We’re entering the second week of this year’s History Festival. What makes this event special is the way in which it blends expert knowledge with trips to the places where history was made, the way in which it takes history out of the classroom and into bookshops and tearooms, galleries and theatres.
Tomorrow for instance (Tuesday the 19th), there’s a special event to celebrates the war poets of Craiglockhart. Now part of Edinburgh Napier University. the campus started life in 1880 as a Hydropathic establishment where the wealthy could take fashionable water treatments. However, it took on a completely different role during the First World War when it was turned into a hospital for officers suffering from shell-shock (what we’d now call PTSD). And in the summer of 1917, the poets Siegfried Sassoon and Wilfred Owen met there. The University has a small special collection of material covering the history of Craiglockhart and Catherine Walker, its curator, will host a guided visit and talk about the many interesting characters who have had links with the place over the years.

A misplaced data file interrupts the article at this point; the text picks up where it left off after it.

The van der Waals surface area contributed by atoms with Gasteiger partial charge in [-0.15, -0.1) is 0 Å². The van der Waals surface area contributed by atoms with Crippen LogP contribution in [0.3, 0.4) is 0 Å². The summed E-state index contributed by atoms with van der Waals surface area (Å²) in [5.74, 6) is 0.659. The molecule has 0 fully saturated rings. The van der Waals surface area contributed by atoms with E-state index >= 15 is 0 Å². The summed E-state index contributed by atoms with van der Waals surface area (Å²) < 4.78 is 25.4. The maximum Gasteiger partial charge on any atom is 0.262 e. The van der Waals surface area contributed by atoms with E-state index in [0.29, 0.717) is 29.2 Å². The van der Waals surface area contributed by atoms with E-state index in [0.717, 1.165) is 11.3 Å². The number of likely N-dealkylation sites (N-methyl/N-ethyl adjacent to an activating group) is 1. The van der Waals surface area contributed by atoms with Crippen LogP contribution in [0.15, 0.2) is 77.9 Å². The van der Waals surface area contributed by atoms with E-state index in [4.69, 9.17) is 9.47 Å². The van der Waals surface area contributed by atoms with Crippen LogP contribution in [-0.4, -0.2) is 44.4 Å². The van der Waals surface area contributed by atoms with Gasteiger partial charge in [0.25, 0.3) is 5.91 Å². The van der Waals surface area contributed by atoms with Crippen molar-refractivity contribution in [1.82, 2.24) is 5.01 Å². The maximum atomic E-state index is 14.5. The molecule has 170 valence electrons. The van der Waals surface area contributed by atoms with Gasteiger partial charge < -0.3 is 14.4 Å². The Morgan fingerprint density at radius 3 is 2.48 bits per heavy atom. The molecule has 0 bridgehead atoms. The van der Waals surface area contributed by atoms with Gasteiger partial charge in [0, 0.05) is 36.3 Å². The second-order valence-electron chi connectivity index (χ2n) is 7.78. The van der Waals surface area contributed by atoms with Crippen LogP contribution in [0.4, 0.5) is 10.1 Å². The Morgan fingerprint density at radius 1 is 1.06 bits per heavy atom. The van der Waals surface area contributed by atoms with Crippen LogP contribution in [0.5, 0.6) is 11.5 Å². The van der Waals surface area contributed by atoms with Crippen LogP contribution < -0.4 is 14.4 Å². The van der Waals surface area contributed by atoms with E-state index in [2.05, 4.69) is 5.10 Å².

On Wednesday, you can travel back in time to experience the classrooms of the Victorian era. The Victorian Schoolroom is located in Leith Walk Primary School and when ‘pupils’ can go through an hour long lesson using Victorian-style slates and slate pencils, old fashioned pens and ink from ink wells. The events are led by experienced, volunteer role-play teachers – corporal punishment however is NOT on today’s menu!
The historian Billy Kay is leading two discussions on his favourite topics – Scottish nationalism and wine! Earlier this year, he produced and presented a series for BBC Radio Scotland on the history of Scottish nationalism. ‘The Cause’ ranged from the identity forged in the Wars of Independence, through the radicalism of the 19th century, to the dramatic transformation of the SNP from a small, marginalised “sect” to a dynamic political machine capable of winning two elections and a referendum.
Much longer ago, Billy wrote a fascinating book on what he genuinely believes should really be regarded as “Scotland’s other drink” – Claret! Though made in Bordeaux from grapes not girders, claret once linked Scotland with France, so closely that it was known as the “Bloodstream of the Auld Alliance.” Billy looks at the fascinating history of the Scots involvement with not just claret but also other great wines of the world. Both events will be held at the Adam House Theatre in Chambers Street.